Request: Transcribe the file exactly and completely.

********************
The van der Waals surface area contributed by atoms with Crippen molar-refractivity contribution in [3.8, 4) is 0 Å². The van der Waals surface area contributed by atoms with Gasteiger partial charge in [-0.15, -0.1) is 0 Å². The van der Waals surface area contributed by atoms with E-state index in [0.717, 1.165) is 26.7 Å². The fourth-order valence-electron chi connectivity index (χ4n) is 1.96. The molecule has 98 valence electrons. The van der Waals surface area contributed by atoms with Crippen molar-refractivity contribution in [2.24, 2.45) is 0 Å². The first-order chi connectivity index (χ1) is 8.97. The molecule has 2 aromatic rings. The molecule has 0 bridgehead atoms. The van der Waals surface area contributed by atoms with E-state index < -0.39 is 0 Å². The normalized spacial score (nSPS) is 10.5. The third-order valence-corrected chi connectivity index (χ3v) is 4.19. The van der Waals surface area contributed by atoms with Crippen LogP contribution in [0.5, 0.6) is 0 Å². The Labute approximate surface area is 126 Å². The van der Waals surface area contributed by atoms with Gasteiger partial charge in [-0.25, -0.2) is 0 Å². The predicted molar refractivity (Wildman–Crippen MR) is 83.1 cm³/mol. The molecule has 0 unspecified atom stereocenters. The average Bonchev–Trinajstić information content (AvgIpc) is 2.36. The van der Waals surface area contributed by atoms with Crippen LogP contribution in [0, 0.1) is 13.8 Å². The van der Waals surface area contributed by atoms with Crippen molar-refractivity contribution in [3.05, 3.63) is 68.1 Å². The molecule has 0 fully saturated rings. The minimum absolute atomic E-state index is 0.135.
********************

The van der Waals surface area contributed by atoms with Crippen molar-refractivity contribution in [3.8, 4) is 0 Å². The van der Waals surface area contributed by atoms with Gasteiger partial charge in [-0.15, -0.1) is 0 Å². The van der Waals surface area contributed by atoms with E-state index in [0.717, 1.165) is 26.7 Å². The fourth-order valence-electron chi connectivity index (χ4n) is 1.96. The molecule has 98 valence electrons. The van der Waals surface area contributed by atoms with Crippen molar-refractivity contribution in [2.24, 2.45) is 0 Å². The first-order chi connectivity index (χ1) is 8.97. The molecule has 2 aromatic rings. The molecule has 0 bridgehead atoms. The van der Waals surface area contributed by atoms with E-state index < -0.39 is 0 Å². The normalized spacial score (nSPS) is 10.5. The third-order valence-corrected chi connectivity index (χ3v) is 4.19. The van der Waals surface area contributed by atoms with Crippen LogP contribution in [0.5, 0.6) is 0 Å². The Labute approximate surface area is 126 Å². The van der Waals surface area contributed by atoms with Gasteiger partial charge in [-0.25, -0.2) is 0 Å². The predicted molar refractivity (Wildman–Crippen MR) is 83.1 cm³/mol. The molecule has 0 unspecified atom stereocenters. The average Bonchev–Trinajstić information content (AvgIpc) is 2.36. The van der Waals surface area contributed by atoms with Crippen LogP contribution in [0, 0.1) is 13.8 Å². The van der Waals surface area contributed by atoms with Crippen molar-refractivity contribution in [3.05, 3.63) is 68.1 Å². The molecule has 0 fully saturated rings. The minimum absolute atomic E-state index is 0.135.